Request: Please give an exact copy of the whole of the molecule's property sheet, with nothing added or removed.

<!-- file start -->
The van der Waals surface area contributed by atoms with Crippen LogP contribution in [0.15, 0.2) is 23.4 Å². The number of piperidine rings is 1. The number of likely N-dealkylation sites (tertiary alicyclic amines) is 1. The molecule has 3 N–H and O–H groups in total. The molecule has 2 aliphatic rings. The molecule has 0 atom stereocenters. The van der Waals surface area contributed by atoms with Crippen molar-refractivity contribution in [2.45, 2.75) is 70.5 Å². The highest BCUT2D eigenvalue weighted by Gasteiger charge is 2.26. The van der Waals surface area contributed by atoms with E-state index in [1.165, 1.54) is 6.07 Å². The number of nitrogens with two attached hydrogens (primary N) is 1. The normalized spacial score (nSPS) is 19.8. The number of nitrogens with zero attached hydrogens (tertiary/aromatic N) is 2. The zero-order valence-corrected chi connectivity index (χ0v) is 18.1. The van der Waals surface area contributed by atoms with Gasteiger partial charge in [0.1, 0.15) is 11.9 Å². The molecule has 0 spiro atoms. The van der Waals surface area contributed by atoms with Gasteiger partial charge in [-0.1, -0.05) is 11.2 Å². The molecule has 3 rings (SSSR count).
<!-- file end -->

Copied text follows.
The van der Waals surface area contributed by atoms with Crippen LogP contribution in [0.15, 0.2) is 23.4 Å². The number of piperidine rings is 1. The number of likely N-dealkylation sites (tertiary alicyclic amines) is 1. The molecule has 3 N–H and O–H groups in total. The molecule has 2 aliphatic rings. The molecule has 0 atom stereocenters. The van der Waals surface area contributed by atoms with Crippen molar-refractivity contribution in [2.45, 2.75) is 70.5 Å². The highest BCUT2D eigenvalue weighted by Gasteiger charge is 2.26. The van der Waals surface area contributed by atoms with E-state index in [1.165, 1.54) is 6.07 Å². The number of nitrogens with two attached hydrogens (primary N) is 1. The normalized spacial score (nSPS) is 19.8. The number of nitrogens with zero attached hydrogens (tertiary/aromatic N) is 2. The zero-order valence-corrected chi connectivity index (χ0v) is 18.1. The van der Waals surface area contributed by atoms with Gasteiger partial charge in [0.1, 0.15) is 11.9 Å². The molecule has 0 spiro atoms. The van der Waals surface area contributed by atoms with Gasteiger partial charge in [-0.1, -0.05) is 11.2 Å². The molecule has 3 rings (SSSR count).